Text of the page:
Her father was Kaachgaawáa, the head of the Tinglit Crow Clan, semi-nomadic, matrilineal, and indigenous to the Pacific Northwest, and her mother, Gus’dutéen, was of the Tagish Wolf Clan.

After her husband and daughter died of influenza, brought to their remote home by ubiquitous Western murderer-explorers, Carmack moved to the Forty Mile region, where she became the common law wife of George and took his surname, and added it to her Western name Kate.

And the group set out that morning, along the River, just to fish, and hunt, and not disturb the subtle balance of the environment they inhabited.

Klondike Kate, on the other hand, didn’t have any qualms about disturbing any balances, especially when she met Alexander Pantages, a lowly bartender in their adopted home of Dawson City.

Together, they rampaged through life with an unbridled intensity and a passion for the illicit, one day in love, the next in league with swindlers and cheats, while Rockwell’s flirtatious dancing garnered more fame. Eternally jealous of each other, they lived the ups and downs of an unmatched couple, and their relationship ended when he married another woman without telling her, and she, less than pleased, exercised her right to divorce him and seek solace in her craft.

Carmack, whose birth name was Shaaw Tláa, had no rights at all as a claimant to anything on the land - or indeed the land itself - that her ancestors had lived on and with for millennia, which is why they decided that George Carmack should be named the discoverer.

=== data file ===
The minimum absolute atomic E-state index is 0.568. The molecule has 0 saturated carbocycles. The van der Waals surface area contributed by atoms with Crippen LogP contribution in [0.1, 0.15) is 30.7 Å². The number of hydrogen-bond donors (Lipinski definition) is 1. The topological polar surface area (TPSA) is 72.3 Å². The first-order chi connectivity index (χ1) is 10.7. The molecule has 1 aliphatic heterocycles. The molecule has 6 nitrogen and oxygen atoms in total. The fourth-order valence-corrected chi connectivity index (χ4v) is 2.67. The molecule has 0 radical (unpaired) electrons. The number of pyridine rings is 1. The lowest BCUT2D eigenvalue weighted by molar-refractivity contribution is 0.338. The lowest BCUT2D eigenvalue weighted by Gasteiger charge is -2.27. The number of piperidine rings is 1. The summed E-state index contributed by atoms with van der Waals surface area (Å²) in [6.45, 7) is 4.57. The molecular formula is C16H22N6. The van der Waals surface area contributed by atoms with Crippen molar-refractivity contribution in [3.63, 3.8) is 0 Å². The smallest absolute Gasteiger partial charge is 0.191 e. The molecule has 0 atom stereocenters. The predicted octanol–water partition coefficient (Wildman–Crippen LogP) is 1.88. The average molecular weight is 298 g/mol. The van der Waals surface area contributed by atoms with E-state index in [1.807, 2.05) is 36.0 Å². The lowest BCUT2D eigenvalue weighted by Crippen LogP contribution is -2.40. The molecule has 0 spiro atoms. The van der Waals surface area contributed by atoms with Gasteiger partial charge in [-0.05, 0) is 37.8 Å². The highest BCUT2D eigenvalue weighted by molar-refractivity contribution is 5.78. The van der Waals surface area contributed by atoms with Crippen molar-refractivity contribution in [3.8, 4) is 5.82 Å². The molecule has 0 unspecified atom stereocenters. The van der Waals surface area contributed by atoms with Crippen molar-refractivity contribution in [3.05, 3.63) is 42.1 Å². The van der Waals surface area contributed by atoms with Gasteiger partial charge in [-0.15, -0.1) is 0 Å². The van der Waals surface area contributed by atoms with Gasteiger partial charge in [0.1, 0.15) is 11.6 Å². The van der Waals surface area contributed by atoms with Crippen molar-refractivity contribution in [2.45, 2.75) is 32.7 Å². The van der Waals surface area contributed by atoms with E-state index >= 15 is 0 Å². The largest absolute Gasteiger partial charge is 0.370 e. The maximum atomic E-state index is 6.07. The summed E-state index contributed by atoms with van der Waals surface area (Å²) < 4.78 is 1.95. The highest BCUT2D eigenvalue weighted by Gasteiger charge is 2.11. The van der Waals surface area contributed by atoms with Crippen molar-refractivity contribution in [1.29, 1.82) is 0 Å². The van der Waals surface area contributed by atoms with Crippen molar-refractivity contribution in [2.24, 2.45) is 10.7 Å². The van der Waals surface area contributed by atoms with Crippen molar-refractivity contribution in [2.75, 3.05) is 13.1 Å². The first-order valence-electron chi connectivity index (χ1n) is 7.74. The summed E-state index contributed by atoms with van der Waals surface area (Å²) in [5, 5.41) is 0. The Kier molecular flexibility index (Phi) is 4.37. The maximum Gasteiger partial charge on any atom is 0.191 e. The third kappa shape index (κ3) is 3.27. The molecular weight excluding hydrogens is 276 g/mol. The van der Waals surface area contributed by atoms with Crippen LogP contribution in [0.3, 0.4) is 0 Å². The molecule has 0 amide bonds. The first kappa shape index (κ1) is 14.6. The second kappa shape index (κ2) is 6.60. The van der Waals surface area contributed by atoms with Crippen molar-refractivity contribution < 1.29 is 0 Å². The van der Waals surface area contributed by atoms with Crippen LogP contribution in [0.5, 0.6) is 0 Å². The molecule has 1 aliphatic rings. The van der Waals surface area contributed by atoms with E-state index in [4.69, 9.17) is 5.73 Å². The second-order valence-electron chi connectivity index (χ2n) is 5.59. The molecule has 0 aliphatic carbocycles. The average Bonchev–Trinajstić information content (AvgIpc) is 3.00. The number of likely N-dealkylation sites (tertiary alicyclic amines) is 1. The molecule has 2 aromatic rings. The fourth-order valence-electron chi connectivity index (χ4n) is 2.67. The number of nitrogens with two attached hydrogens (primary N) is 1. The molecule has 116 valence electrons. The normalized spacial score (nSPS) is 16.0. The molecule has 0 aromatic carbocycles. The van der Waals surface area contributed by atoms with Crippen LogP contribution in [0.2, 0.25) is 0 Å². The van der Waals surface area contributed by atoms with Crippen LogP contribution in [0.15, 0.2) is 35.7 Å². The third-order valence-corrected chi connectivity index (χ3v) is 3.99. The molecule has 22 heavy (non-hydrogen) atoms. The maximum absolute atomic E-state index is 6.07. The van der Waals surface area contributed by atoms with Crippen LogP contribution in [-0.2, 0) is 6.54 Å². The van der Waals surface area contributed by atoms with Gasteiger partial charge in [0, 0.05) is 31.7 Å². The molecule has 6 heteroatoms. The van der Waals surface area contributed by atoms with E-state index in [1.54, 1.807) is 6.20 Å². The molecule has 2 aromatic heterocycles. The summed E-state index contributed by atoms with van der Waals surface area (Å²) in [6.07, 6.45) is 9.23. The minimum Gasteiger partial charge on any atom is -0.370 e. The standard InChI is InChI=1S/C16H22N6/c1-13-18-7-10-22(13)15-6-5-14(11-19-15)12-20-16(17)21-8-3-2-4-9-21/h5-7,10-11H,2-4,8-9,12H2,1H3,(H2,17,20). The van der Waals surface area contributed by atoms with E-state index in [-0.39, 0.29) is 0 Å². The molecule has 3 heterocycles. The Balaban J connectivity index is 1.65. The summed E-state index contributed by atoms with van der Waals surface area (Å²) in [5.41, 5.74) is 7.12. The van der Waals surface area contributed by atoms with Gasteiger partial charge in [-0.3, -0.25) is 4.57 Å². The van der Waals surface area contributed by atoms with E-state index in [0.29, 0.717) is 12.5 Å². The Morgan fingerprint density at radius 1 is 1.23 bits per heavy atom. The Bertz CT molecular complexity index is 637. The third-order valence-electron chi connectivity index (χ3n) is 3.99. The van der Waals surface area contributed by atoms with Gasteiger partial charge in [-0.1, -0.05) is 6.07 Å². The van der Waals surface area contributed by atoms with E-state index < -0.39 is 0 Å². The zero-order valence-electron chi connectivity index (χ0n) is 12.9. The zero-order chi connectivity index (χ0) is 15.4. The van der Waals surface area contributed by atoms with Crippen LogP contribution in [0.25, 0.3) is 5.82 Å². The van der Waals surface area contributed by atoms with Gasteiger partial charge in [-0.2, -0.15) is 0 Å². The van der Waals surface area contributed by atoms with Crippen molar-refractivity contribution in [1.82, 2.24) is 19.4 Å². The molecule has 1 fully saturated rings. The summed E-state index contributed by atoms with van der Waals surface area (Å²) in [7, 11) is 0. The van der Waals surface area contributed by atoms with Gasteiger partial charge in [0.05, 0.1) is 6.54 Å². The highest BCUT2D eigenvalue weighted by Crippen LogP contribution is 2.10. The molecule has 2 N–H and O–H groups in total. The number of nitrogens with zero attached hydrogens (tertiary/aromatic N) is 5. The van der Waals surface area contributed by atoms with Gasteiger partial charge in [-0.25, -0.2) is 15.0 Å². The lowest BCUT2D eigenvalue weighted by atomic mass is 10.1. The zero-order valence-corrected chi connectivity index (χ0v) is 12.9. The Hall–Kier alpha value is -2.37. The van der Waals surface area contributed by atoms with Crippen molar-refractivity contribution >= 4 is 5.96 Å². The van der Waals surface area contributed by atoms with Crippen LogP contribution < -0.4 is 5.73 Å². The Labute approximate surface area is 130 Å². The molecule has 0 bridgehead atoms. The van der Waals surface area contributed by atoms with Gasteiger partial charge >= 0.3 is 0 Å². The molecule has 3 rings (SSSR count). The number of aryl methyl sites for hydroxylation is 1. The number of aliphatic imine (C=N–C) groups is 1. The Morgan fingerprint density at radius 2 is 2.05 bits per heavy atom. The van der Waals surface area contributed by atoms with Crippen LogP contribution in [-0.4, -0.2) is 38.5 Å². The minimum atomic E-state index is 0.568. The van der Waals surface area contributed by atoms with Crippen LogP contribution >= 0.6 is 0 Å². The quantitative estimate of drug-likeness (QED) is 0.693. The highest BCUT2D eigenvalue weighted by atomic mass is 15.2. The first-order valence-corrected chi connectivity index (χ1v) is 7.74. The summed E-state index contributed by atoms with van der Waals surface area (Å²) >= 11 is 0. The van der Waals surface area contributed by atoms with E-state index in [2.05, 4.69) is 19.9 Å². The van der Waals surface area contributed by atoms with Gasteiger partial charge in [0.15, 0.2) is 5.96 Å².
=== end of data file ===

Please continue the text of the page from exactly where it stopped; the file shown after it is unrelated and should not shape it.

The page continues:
But she too was unimpressed when he, and his newfound wealth left her and her daughter, and married Marguerite Laimee in secret, in 1900, and departed for distant Washington, leaving Kate unable to prove a claim to alimony. She returned to her village, Carcross, to pursue her own craft, making winter clothes for miners.

Two years later, sensing the gold rush was over, Klondike Kate headed south, to Oregon, where she worked three-hundred acres of land for the requisite five years, in her gown, dance slippers, and tap shoes, and earned the ability to claim the rights to her land, and simultaneously fell in love and married a cowboy, Floyd Warner.

Back home in Carcross, Skookum Jim Mason built a cabin for his sister, where she lived in peace for nearly twenty years.

Rockwell was restless though, because the excitement of life in Dawson in the midst of the greatest gold rush on Earth was no match for farming a parcel of land in rural Oregon. Neither was Warner, so she ditched him and married a miner named John Matson, which didn’t last either.

Adrift in a post-Klondike world, Kate moved to Bend, where she briefly regained the celebrity status she’d once had, though now she raised funds for local charities, and her moniker evolved from Klondike to Aunt. She even made a still-viewable guest appearance on You Bet Your Life in 1954, hosted by Julius Henry Marx, whose own moniker was Groucho, and married yet another husband, William L. Van Duren.

Rather than raising cash, Carmack’s final years were spent raising chickens, and tending the land around her cabin.

In the end, the Kate who made life a little more interesting for homesick miners, died in 1957, in Sweet Home, Oregon, maybe the last true character of the Klondike Gold Rush. And the Kate who started the whole adventure had already died, with thousands of others in the influenza epidemic in 1920, fairly unremembered.

Shaaw Tláa found the gold, and Kathleen Eloise Rockwell Warner Matson Van Duren rode the rainbow in her name.

Photo by AG Z